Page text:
It’s New Year, and the internet is awash with ways to transform your life. The idea of transformation is certainly seductive, but unrealistic. By trying to change everything at once, we’re essentially committing an act of self-sabotage. After all, there’s no way we can lose weight, pay off our credit cards, and find a partner. When we try and fail, it merely confirms the negative voice that tells us we lack the necessary discipline. Listen to the rational voice, however, and you’ll discover that you’re absolutely capable of achieving your goal, you just need to make it easier for yourself. The answer is to think small.
In this post, I’ll offer some ideas on how you can apply this approach to saving money on regular expenses.
Find Your Small Thing
First, decide what you’re going to change. And remember to think small. It might be skipping a coffee on the way to work, switching to unbranded groceries, or swapping your monthly cinema trip for a Netflix subscription. This could represent a modest amount of money for some people, but once you can consistently save £50 each month, it’s much easier to stretch to £200. You’ll have evidence of your ability to achieve this goal.
Want vs Need
There’s lots of piffle in the press about how young people can buy a house or build a huge pension pot if they just stopped having fun. While it’s tempting to adopt a masochistic approach and drop the things we enjoy, do consider what role these activities play in your life.
In her book Loaded, Sarah Newcomb explains that if you cut something out, it’s important to devise a new strategy for meeting the underlying need. For example, that fancy coffee on your daily commute might be a way of taking a moment to relax with your thoughts. The fact that it keeps your hands occupied perhaps means you’re not tempted to fiddle with your phone.1 How can you achieve the same effect and save money? This could include buying an Americano instead of the one with squirty cream, experimenting with skipping coffee a couple of times a week, or taking your own in an insulated mug.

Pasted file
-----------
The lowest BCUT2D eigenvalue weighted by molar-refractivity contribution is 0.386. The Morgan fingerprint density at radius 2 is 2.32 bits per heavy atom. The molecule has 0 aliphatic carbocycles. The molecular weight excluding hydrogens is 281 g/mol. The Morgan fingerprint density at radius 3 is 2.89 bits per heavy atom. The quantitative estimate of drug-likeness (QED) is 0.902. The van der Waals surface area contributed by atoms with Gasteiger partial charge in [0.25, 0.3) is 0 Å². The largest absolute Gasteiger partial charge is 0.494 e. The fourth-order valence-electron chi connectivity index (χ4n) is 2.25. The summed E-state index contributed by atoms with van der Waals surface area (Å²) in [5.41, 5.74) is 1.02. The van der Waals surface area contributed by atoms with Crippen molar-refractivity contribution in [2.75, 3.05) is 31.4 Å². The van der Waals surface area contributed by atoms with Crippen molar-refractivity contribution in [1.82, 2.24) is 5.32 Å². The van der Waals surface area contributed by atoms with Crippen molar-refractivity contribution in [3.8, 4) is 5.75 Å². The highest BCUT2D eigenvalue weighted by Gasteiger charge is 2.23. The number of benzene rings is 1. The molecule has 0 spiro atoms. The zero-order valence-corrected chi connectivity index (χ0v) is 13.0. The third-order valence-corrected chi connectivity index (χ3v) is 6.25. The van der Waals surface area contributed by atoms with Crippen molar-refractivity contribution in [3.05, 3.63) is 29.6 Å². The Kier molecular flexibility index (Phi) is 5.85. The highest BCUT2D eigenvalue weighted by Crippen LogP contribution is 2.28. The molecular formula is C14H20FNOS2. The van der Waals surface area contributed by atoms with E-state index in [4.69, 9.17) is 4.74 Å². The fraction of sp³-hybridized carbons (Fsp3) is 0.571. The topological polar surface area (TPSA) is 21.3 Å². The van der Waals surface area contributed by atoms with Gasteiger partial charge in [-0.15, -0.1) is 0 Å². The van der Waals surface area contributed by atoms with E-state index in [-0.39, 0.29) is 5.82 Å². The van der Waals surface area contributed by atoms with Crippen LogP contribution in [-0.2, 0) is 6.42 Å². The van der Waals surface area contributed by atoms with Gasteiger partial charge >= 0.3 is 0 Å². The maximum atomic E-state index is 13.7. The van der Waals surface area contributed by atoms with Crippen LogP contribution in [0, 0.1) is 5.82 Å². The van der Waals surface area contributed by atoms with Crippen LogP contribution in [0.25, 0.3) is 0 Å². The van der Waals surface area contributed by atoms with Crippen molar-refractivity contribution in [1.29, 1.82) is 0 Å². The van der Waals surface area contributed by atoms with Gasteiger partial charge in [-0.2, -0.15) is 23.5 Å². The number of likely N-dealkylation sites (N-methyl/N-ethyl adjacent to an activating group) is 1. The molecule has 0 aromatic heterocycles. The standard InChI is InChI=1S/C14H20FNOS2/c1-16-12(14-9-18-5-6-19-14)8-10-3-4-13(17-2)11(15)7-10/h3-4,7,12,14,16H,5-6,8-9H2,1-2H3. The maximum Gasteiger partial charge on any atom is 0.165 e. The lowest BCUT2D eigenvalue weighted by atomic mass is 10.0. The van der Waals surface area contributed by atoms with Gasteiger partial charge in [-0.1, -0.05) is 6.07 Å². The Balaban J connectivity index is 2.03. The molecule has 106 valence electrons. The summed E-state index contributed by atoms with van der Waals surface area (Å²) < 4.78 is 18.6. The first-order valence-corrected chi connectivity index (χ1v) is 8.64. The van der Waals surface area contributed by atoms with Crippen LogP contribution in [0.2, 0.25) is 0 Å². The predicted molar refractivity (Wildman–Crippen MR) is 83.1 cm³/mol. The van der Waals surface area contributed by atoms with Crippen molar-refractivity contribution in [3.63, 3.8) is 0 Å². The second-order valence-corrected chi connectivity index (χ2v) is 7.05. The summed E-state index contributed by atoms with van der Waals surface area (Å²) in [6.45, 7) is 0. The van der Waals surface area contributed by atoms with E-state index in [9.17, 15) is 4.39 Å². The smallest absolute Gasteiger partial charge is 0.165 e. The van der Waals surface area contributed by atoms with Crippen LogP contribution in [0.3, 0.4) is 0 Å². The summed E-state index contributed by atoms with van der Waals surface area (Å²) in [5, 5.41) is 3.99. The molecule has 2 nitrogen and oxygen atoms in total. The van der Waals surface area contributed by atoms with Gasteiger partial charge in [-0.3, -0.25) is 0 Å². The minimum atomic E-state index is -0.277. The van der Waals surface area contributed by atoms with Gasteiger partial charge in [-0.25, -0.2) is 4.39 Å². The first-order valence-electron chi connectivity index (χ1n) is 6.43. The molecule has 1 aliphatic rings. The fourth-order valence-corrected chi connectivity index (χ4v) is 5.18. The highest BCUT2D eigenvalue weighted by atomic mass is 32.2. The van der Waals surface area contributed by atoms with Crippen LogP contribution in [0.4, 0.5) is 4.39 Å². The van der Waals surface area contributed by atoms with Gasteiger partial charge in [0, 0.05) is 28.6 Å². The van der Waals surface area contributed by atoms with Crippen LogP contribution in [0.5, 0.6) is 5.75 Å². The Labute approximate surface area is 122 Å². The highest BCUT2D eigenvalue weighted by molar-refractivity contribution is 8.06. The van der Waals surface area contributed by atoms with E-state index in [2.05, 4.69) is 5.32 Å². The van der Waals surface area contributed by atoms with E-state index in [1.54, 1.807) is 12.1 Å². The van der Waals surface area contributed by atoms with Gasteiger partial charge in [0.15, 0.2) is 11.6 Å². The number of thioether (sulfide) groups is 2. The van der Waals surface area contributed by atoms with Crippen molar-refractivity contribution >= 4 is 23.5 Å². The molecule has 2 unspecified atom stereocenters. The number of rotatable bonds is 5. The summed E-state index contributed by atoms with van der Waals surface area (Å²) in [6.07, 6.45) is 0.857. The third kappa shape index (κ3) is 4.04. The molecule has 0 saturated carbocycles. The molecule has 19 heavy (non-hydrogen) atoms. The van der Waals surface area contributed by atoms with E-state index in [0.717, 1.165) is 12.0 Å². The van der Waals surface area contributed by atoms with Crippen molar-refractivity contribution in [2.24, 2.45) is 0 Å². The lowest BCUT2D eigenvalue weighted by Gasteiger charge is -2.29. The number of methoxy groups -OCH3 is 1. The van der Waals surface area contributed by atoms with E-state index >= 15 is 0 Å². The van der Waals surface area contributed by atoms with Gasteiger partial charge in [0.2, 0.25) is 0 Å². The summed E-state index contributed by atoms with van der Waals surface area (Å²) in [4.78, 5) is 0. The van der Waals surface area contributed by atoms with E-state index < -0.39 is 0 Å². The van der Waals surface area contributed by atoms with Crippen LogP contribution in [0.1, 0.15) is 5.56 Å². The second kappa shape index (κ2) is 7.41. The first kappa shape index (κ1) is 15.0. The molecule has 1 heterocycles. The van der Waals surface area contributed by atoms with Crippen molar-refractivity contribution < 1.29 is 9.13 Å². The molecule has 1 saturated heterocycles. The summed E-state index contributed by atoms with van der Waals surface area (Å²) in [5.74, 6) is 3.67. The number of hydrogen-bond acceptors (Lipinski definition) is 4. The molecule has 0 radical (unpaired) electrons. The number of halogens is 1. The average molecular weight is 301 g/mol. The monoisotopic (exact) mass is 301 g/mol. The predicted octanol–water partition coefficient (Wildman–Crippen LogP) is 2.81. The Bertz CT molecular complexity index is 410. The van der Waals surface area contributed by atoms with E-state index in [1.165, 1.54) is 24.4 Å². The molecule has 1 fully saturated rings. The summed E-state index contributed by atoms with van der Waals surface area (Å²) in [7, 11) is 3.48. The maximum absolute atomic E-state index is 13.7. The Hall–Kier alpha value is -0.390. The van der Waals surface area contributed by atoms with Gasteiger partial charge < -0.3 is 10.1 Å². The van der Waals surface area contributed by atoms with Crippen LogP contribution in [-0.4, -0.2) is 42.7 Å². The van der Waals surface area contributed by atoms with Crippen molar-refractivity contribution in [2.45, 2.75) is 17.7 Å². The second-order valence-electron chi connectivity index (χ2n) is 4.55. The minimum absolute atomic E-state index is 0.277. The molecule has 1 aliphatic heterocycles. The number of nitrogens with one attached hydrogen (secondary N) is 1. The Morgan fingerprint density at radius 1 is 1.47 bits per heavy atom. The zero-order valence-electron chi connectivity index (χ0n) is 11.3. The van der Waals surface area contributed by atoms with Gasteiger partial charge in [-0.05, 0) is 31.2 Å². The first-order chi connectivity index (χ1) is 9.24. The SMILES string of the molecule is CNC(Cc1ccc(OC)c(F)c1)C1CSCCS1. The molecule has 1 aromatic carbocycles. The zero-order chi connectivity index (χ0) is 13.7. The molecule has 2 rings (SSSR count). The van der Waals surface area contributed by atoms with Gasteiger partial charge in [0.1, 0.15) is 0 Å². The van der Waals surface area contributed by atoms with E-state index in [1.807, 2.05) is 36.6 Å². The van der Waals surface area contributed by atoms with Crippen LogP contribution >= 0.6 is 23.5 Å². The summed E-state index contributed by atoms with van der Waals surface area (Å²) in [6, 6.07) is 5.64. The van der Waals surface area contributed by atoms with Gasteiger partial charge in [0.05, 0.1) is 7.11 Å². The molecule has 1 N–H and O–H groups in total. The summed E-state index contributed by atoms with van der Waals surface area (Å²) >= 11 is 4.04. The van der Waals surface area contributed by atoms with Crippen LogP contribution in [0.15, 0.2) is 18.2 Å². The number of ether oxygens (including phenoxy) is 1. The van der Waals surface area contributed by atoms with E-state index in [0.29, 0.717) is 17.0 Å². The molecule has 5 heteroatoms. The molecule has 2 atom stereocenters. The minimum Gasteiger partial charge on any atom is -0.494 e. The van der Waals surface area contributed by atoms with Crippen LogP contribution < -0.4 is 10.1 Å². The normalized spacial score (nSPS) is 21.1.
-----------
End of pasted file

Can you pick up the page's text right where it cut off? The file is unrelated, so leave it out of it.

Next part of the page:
Ditching coffee won’t get you a house, but it will help you establish new habits.
One Day at a Time
Among the many reasons why it’s difficult to achieve lasting change is that it can feel relentless: “I can’t have a cup of coffee and a sticky bun ever again.” Our bunless future stretches into eternity and commitment quickly sags. Remember, though, all you need to focus on is today. You can’t control tomorrow or next week – who knows what’ll happen or how you’ll feel. Manage your actions now, that’s all you can do.
And you don’t have to do this forever. For daily habits, I recommend trying it for 5 days and then reviewing the situation. How do you feel? What progress have you made? Were there any situations that made it harder? If the experience was horrible, you don’t have to continue. There could be a different habit that’s easier to change.
What you change and how you do it is completely up to you. Ignore the ‘Six Easy Steps to Transform Your Life’ – your life isn’t like anyone else’s. Once you’ve addressed the small stuff, you’ll have the confidence to take on a bigger challenge.
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- Thameslink have thoughtfully removed all the tables on the Brighton-London line so it’s impossible to multitask. [↩]